Japan in April
April 5-7: Hikawa-jinja Hanashizume-no-Mai
At the Hikawa-jinja Shrine, Omiya-shi, Saitama. A cherry-blossom dance in which children wear cherry blossoms in their hair and hold branches of blossoms.
April 7,8: The Saturday and Sunday closest; Inuyama Matsuri
Harizuna-jinja Shrine, Inuyama-shi, Aichi. Thirteen parade floats are used in the festival. At night they are decorated with paper lanterns.
April 8: Kombutsu-e: Buddha's Birthday
This is also called the Hana Matsuri or Flower Festival. A small hall called the hanamido is set up at the Buddhist temples and decorated with colorful flowers. Small statues of the child Buddha are decorated with flowers and hydrangea tea is poured over the statue by worshippers.
The tea is prepared in considerable quantity and distributed to festival visitors.
April 7-14: Tsurugaoka Hachiman Shrine Spring Festival
The ancient shrine has an 800-year-old Ginkgo tree by its steps. There are various processions in the costume of the Kamakura Period.
April 12, nearest Sunday to: Shingenko Matsuri
Kofu-shi, Yamanshi. Takeda Shingen was a famous warrior and is honored by this festival. In one highlight of the festival more than 1000 men dressed as warriors stage a mock battle in the city.
April 13: Otaue Shinji
Kumata-jinja Shrine, Osake-shi, Osaka's rice planting festival known for its dance, a puppet play and noh.
April 14,15: Sanno Festival in Takayama
This festival is based on the Gion Festival of Kyoto. It features large floats decorated with rugs and tapestries and featuring various mechanical figures.
April 14-16: Hikiyama Matsuri
Nagahama-hachimangu Shrine, Nagahama-shi, Shiga. Floats are used in this festival and local children aged 5 to 12 will be on them performing kabuki and kyogen.
April 15, 16: Tama-no-Kagura
Chigata-jinja Shrine, Oyama-shi, Tochigi. Children's festival ceremony performed by a group of ten young girls.
April 18: Akadomari Matsuri
Wakamiya Hachiiman-jinja Shrine, Adadomari-mura, Nigata. Children's festival with dances.
April 22: Hidaka Hibuse Matsuri
Hidaka-jinja Shrine, Mizusawa-shi, Iwate
This festival's purpose is to ward off outbreaks of fire. Before WWII almost all Japanese homes were built of paper and wood. Whenever a fire would break out it could spread quickly, a fact demonstrated by the American fire-bombing of Japanese cities which actually did more damage than the atomic bombs.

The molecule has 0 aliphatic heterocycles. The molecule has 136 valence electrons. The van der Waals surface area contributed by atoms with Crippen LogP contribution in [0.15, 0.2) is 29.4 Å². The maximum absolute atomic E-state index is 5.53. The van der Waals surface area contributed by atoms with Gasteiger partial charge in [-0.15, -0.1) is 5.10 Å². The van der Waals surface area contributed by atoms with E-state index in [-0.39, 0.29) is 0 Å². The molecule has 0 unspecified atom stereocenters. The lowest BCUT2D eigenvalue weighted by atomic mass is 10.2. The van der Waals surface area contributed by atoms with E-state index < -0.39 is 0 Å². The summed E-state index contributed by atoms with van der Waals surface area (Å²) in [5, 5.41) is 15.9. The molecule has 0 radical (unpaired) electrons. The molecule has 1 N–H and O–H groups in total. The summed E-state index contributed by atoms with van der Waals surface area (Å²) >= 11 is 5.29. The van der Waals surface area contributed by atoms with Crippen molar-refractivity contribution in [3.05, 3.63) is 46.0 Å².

In this festival musical floats are paraded around the town, some of the floats carrying young girls sitting and playing small drums.
April 25: Magomi Matsuri
Children's festival, Kawaguchi Sengen-jinja Shrine, Kawaguchiko-machi, Yamanashi. This particular ceremony is held in order to keep Mt. Fuji from erupting.
April 29: Greenery Day
This was originally a national holiday that celebrated the birth of the Emperor Showa but now is a day for nature appreciation. Commemorative planting of trees is done across Japan. It was named Greenery Day because the late Emperor Showa had a great love of nature.
April 29: Kyokusui-no-En
This is held at Jonangu Shrine, Kyoto-shi, Kyoto. Kyokusi was a pastime followed by the nobility in ancient times. A lacquer sake cup was set adrift in a stream and the participants, watching on a downstream bank, had to compose a short poem and then drink the sake in the cup when it reached them.
April 29-May3: Uesugi Matsuri
Useugi-jinja Shrine, Yonezawa-shi, Yamagata. Useugi Kenshin was a warrior lord in feudal Japan and this particular festival comemorates him and his followers. This is a parade of people dressed as warriors in costumes of the time along with mock battles being taken place.
First Saturday and Sunday of the month
Tori-jingu Otauesai festival, Katori-jingu Shrine, Sawara-shi, Chiba. Women perform the rice-planting ceremony to music.
Japanese school year starts
The Japanese school year is divided into three terms. The first runs under about July 20 when summer vacation starts. Students come back to school in early September and the second term runs untill about December 25. The final term starts in early January and lasts until late March.
There are various school entrance ceremonies held at this time, again having the principal make opening remarks to be followed by an introduction of the homeroom teachers who then take the students to their room. Unlike American schools, where students change room from one bell to another Japanese students usually stay in the same room all day.
Hanami (Cherry Blossom Viewing
This is a rather variable dated activity since the Japanese islands are so long going North to South that the exact time of blossoming of the cherry trees depends on just how far north one lives. They start appearing in Kyushu around the end of March, get to Tokyo in early April and reach Hokkaido in mid-May.
People go outdoors and hold picnics under the trees to admire the beauty of the blossoms. This is yet another Japanese activity that has ancient roots. Various literary works, dances and paintings have all been inspired by cherry blossoms.
This starts on April 29 and runs about a week, ending during the first week in May. Many workers get a short vacation during this time due to the number of festivals held during that week.
Suwa-taisha Shrine, Suwa-shi, Nagano. Large fir trees are cut down and erected on the grounds of the shrine. The ceremony apparently is to represent the rebuilding of the shrine.
Participants include people who help to cut down the tree, people carrying a box containing their "lords" clothes and other possessions, people dressed up as feudal lords and a group of people who sit on the log while another group uses ropes to raise the log to a vertical position.